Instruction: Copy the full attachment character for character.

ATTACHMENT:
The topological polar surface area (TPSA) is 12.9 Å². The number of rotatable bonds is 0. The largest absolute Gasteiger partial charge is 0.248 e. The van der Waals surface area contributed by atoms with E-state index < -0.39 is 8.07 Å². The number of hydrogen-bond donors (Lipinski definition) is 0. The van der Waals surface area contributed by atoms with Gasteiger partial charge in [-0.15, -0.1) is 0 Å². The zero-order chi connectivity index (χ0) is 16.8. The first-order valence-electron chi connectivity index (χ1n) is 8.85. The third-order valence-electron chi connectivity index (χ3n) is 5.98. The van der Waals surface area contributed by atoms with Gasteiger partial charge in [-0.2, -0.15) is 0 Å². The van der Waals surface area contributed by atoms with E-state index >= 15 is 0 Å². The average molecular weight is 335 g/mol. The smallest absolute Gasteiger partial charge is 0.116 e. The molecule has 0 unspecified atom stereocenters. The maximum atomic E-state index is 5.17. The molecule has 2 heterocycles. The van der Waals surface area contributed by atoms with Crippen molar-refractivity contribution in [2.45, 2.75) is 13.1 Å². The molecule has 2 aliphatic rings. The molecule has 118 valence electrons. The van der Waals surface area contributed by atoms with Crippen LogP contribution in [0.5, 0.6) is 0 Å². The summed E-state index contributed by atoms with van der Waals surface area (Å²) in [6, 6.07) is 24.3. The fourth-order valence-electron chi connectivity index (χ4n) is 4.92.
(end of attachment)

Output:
The topological polar surface area (TPSA) is 12.9 Å². The number of rotatable bonds is 0. The largest absolute Gasteiger partial charge is 0.248 e. The van der Waals surface area contributed by atoms with E-state index < -0.39 is 8.07 Å². The number of hydrogen-bond donors (Lipinski definition) is 0. The van der Waals surface area contributed by atoms with Gasteiger partial charge in [-0.15, -0.1) is 0 Å². The zero-order chi connectivity index (χ0) is 16.8. The first-order valence-electron chi connectivity index (χ1n) is 8.85. The third-order valence-electron chi connectivity index (χ3n) is 5.98. The van der Waals surface area contributed by atoms with Gasteiger partial charge in [-0.2, -0.15) is 0 Å². The van der Waals surface area contributed by atoms with E-state index >= 15 is 0 Å². The average molecular weight is 335 g/mol. The smallest absolute Gasteiger partial charge is 0.116 e. The molecule has 0 unspecified atom stereocenters. The maximum atomic E-state index is 5.17. The molecule has 2 heterocycles. The van der Waals surface area contributed by atoms with Crippen molar-refractivity contribution in [2.45, 2.75) is 13.1 Å². The molecule has 2 aliphatic rings. The molecule has 118 valence electrons. The van der Waals surface area contributed by atoms with Crippen LogP contribution in [0.5, 0.6) is 0 Å². The summed E-state index contributed by atoms with van der Waals surface area (Å²) in [6, 6.07) is 24.3. The fourth-order valence-electron chi connectivity index (χ4n) is 4.92.